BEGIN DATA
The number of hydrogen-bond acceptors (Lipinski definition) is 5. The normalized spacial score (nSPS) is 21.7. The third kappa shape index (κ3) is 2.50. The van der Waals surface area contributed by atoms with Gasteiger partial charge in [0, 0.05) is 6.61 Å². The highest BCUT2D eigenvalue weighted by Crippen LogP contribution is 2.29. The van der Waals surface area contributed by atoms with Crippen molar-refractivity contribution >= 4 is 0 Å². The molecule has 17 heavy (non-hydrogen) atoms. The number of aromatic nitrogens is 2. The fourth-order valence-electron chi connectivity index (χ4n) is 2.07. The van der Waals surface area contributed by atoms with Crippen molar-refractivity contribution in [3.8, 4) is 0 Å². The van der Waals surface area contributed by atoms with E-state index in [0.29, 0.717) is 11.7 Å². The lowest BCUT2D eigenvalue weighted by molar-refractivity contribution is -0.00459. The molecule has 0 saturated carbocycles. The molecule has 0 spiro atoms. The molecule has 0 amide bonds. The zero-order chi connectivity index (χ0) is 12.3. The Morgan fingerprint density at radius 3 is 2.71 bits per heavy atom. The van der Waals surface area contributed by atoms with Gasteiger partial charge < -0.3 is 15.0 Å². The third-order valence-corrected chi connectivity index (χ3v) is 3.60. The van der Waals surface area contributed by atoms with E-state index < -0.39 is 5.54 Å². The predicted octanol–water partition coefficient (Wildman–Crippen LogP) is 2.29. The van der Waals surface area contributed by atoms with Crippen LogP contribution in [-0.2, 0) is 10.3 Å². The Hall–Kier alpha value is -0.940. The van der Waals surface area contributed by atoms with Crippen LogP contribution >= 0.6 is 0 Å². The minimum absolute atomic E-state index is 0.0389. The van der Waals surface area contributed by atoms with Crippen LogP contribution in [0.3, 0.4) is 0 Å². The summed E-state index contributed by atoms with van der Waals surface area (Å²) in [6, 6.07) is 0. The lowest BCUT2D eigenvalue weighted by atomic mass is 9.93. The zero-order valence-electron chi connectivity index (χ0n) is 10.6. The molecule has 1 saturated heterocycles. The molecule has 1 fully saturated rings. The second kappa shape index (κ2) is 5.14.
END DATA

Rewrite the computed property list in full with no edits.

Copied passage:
The number of hydrogen-bond acceptors (Lipinski definition) is 5. The normalized spacial score (nSPS) is 21.7. The third kappa shape index (κ3) is 2.50. The van der Waals surface area contributed by atoms with Gasteiger partial charge in [0, 0.05) is 6.61 Å². The highest BCUT2D eigenvalue weighted by Crippen LogP contribution is 2.29. The van der Waals surface area contributed by atoms with Crippen molar-refractivity contribution >= 4 is 0 Å². The molecule has 17 heavy (non-hydrogen) atoms. The number of aromatic nitrogens is 2. The fourth-order valence-electron chi connectivity index (χ4n) is 2.07. The van der Waals surface area contributed by atoms with Crippen molar-refractivity contribution in [3.8, 4) is 0 Å². The van der Waals surface area contributed by atoms with E-state index in [0.29, 0.717) is 11.7 Å². The lowest BCUT2D eigenvalue weighted by molar-refractivity contribution is -0.00459. The molecule has 0 saturated carbocycles. The molecule has 0 spiro atoms. The molecule has 0 amide bonds. The zero-order chi connectivity index (χ0) is 12.3. The Morgan fingerprint density at radius 3 is 2.71 bits per heavy atom. The van der Waals surface area contributed by atoms with Gasteiger partial charge < -0.3 is 15.0 Å². The third-order valence-corrected chi connectivity index (χ3v) is 3.60. The van der Waals surface area contributed by atoms with E-state index < -0.39 is 5.54 Å². The predicted octanol–water partition coefficient (Wildman–Crippen LogP) is 2.29. The van der Waals surface area contributed by atoms with Crippen LogP contribution in [-0.2, 0) is 10.3 Å². The Hall–Kier alpha value is -0.940. The van der Waals surface area contributed by atoms with Crippen LogP contribution >= 0.6 is 0 Å². The minimum absolute atomic E-state index is 0.0389. The van der Waals surface area contributed by atoms with Crippen LogP contribution in [0.3, 0.4) is 0 Å². The summed E-state index contributed by atoms with van der Waals surface area (Å²) in [6, 6.07) is 0. The lowest BCUT2D eigenvalue weighted by atomic mass is 9.93. The zero-order valence-electron chi connectivity index (χ0n) is 10.6. The molecule has 1 saturated heterocycles. The molecule has 1 fully saturated rings. The second kappa shape index (κ2) is 5.14.